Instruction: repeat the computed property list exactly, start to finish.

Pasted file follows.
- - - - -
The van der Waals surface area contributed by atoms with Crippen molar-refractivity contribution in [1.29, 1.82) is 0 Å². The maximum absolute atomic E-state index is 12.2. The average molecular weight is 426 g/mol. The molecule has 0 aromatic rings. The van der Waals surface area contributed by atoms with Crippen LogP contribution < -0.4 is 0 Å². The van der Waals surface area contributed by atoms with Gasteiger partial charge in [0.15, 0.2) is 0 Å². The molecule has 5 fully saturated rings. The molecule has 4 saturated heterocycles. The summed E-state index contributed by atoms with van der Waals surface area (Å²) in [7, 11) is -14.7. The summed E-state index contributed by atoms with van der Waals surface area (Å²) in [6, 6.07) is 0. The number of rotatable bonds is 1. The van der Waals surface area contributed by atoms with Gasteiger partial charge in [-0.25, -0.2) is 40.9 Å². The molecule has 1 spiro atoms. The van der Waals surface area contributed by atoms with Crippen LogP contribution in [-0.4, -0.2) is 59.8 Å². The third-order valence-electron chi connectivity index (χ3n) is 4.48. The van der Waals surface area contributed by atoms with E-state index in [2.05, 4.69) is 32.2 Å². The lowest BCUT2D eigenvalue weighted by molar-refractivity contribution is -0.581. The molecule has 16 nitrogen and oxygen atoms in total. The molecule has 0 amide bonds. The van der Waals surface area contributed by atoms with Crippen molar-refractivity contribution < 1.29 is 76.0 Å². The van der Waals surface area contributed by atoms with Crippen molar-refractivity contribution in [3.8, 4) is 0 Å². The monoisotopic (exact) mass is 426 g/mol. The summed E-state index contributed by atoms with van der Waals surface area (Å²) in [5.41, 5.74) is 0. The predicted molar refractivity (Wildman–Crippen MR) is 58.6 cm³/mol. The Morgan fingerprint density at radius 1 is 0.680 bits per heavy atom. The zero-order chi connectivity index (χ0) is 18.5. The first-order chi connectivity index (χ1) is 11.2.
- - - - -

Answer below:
The van der Waals surface area contributed by atoms with Crippen molar-refractivity contribution in [1.29, 1.82) is 0 Å². The maximum absolute atomic E-state index is 12.2. The average molecular weight is 426 g/mol. The molecule has 0 aromatic rings. The van der Waals surface area contributed by atoms with Crippen LogP contribution < -0.4 is 0 Å². The van der Waals surface area contributed by atoms with Gasteiger partial charge in [0.15, 0.2) is 0 Å². The molecule has 5 fully saturated rings. The molecule has 4 saturated heterocycles. The summed E-state index contributed by atoms with van der Waals surface area (Å²) in [7, 11) is -14.7. The summed E-state index contributed by atoms with van der Waals surface area (Å²) in [6, 6.07) is 0. The number of rotatable bonds is 1. The van der Waals surface area contributed by atoms with Gasteiger partial charge in [-0.25, -0.2) is 40.9 Å². The molecule has 1 spiro atoms. The van der Waals surface area contributed by atoms with Crippen LogP contribution in [-0.4, -0.2) is 59.8 Å². The third-order valence-electron chi connectivity index (χ3n) is 4.48. The van der Waals surface area contributed by atoms with E-state index in [2.05, 4.69) is 32.2 Å². The lowest BCUT2D eigenvalue weighted by molar-refractivity contribution is -0.581. The molecule has 16 nitrogen and oxygen atoms in total. The molecule has 0 amide bonds. The van der Waals surface area contributed by atoms with Crippen molar-refractivity contribution < 1.29 is 76.0 Å². The van der Waals surface area contributed by atoms with Crippen molar-refractivity contribution in [3.8, 4) is 0 Å². The monoisotopic (exact) mass is 426 g/mol. The summed E-state index contributed by atoms with van der Waals surface area (Å²) in [5.41, 5.74) is 0. The predicted molar refractivity (Wildman–Crippen MR) is 58.6 cm³/mol. The Morgan fingerprint density at radius 1 is 0.680 bits per heavy atom. The zero-order chi connectivity index (χ0) is 18.5. The first-order chi connectivity index (χ1) is 11.2.